She had come into the shop as I was putting my new glasses on for the first time and I had not noticed her because I was looking at the glasses as I put them on. Glasses are expensive and you wear them every day. For me anyway, putting a new pair of glasses for the first time is a very tense experience for I always fear I've made a bad choice that I will now have to live with for a few years. I put them on and my focus shifted to what I was looking at—an attractive young woman in a little black dress with a square-cut neckline that was chosen, and well-chosen, to highlight her very nice B-cup breasts. I looked for only a second but I was looking directly at her breasts. When I realized what I had done, looked up at her face a little guiltily. And she gave me a warm appreciative smile.

Things like that don't happen to me every single day but they happen regularly enough that I tend to think that those feminists who write about "the male gaze" as if it were some sort of oppression are deluded. I am quite certain that they are genuinely offended by it. I don't think they are deluded about their very real discomfort at the male gaze. That's real. What they are deluded about is their sense that they share this experience with other women.

Feminists recognize that other women actively seek the male gaze. Some initially tried to explain this away by saying that these women have been conditioned into accepting male dominated society. That position has become impossible to maintain, however, because more and more women have sought to  obtain the male gaze as they gained freedom and they have done so in more and more overt ways.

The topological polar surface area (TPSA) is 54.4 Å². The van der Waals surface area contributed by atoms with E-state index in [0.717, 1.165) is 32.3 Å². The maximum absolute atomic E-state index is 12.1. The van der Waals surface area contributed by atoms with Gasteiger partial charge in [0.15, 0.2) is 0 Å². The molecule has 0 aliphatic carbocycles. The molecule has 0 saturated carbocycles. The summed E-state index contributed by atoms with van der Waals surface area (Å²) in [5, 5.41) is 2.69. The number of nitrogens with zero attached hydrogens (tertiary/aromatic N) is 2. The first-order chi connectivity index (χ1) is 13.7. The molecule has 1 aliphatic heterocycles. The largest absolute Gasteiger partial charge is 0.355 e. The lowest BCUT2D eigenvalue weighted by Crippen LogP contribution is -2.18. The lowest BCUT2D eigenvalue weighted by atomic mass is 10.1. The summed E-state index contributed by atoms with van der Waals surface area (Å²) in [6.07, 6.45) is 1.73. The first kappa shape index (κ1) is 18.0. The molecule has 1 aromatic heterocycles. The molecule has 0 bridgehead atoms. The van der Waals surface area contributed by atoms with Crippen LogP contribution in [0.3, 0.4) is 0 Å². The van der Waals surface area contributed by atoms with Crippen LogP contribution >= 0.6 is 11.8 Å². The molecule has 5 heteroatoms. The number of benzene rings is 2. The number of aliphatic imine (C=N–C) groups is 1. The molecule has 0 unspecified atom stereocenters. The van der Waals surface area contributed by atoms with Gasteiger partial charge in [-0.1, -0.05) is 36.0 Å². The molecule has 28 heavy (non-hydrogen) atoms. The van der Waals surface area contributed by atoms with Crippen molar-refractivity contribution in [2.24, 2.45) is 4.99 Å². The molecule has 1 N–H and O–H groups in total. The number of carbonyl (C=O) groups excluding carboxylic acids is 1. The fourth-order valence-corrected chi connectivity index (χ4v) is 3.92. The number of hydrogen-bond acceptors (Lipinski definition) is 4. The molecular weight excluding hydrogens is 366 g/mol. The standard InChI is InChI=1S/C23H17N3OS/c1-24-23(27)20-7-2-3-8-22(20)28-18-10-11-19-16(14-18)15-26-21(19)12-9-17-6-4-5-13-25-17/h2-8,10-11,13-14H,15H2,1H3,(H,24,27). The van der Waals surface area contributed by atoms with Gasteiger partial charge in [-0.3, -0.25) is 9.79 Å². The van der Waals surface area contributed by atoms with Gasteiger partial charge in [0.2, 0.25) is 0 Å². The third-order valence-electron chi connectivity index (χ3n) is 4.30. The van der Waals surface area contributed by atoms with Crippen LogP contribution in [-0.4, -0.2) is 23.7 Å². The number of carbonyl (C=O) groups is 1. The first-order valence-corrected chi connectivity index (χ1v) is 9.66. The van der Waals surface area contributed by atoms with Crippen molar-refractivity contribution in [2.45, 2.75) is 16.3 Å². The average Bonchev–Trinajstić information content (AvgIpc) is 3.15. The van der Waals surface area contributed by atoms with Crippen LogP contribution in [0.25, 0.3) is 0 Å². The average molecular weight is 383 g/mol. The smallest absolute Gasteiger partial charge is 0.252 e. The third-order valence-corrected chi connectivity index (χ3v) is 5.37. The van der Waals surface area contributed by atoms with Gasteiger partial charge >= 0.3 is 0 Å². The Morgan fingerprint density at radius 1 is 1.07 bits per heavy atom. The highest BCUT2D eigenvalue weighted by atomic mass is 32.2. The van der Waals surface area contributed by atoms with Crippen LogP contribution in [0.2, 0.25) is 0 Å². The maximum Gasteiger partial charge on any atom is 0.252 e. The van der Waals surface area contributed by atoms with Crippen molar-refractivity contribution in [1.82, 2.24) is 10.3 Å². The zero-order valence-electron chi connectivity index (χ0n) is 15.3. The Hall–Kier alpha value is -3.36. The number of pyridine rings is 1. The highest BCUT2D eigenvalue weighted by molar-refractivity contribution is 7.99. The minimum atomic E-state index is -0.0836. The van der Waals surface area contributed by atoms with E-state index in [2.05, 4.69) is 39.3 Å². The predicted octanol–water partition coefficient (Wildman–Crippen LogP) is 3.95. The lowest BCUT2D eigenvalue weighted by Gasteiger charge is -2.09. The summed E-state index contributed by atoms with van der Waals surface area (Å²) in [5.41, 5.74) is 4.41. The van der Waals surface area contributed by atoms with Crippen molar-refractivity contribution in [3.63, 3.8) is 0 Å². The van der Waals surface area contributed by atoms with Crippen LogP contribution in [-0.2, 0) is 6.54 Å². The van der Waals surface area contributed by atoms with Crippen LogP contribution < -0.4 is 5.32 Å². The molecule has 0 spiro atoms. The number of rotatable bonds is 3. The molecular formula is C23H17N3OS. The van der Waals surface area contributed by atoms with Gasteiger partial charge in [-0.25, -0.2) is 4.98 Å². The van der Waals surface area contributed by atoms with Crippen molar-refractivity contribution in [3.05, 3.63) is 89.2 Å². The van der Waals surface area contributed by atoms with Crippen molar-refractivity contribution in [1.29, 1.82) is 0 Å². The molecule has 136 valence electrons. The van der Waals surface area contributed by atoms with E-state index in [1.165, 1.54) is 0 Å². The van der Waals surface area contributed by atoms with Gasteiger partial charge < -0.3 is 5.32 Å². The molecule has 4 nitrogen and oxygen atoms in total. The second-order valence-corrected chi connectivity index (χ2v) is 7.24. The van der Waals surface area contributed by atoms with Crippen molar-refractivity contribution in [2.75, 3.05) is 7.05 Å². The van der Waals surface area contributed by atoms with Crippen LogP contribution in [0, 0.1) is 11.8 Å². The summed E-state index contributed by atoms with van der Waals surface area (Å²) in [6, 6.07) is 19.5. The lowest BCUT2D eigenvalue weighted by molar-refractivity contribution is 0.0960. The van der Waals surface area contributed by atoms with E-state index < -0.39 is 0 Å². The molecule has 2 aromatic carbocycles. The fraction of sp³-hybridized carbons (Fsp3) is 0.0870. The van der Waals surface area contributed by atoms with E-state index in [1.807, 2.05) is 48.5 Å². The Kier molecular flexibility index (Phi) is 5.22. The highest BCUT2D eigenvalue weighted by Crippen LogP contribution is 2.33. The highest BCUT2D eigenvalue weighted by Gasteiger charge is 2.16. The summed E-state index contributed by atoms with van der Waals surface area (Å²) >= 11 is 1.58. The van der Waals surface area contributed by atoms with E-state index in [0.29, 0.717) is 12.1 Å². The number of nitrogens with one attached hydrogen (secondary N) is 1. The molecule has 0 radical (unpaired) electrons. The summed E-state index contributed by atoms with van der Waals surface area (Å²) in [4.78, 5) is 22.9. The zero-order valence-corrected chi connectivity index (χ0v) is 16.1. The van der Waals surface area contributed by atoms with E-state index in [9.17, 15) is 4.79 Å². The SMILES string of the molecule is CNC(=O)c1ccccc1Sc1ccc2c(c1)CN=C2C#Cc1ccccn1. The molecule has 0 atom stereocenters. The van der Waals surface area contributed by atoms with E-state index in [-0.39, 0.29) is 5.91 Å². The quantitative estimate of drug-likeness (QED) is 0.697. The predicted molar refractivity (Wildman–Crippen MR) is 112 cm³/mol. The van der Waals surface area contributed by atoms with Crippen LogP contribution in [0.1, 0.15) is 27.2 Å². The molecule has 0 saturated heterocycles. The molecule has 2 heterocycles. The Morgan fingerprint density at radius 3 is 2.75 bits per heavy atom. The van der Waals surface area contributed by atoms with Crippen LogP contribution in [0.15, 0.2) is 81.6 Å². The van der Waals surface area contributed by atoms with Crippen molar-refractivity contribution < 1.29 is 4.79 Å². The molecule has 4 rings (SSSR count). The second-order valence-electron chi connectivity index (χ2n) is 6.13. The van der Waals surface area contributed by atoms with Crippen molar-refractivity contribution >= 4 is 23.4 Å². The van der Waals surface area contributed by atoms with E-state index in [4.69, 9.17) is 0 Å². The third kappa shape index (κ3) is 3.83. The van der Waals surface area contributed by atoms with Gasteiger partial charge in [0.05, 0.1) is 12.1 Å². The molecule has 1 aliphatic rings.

What is happening here is an increased sexual polarity—meaning women are consciously striving to be good at being a woman—and this is surprising. It is surprising in the same way that Donald Trump's election victory was surprising. All the people who like to think of themselves as smart were quite certain the opposite would happen. I will cheerfully admit that I never could have predicted this. If you had a time machine and you took photos of the way many women dress today back to my university in the early 1980s and showed them to men and women and said this was how women would dress in the future, people would laugh in your face for being so stupid and sexist as to think anyone would believe such a thing.

It's worthy of note that we have not seen any reciprocation on the part of men. Yes, there are some men who work very hard at being good at being a man but for every man like that there are a half dozen pathetic wimps. It's just not a cultural movement. I suspect that most women would gratefully accept it if more men tried harder to be good at being a man and I suspect that those men who do strive to be more manly are much happier than the pathetic wimps but it isn't happening.

It isn't about approval

You might think, and some feminists do think, that the women who strive to be better at being a woman are desperately seeking male approval. It doesn't work that way because it couldn't.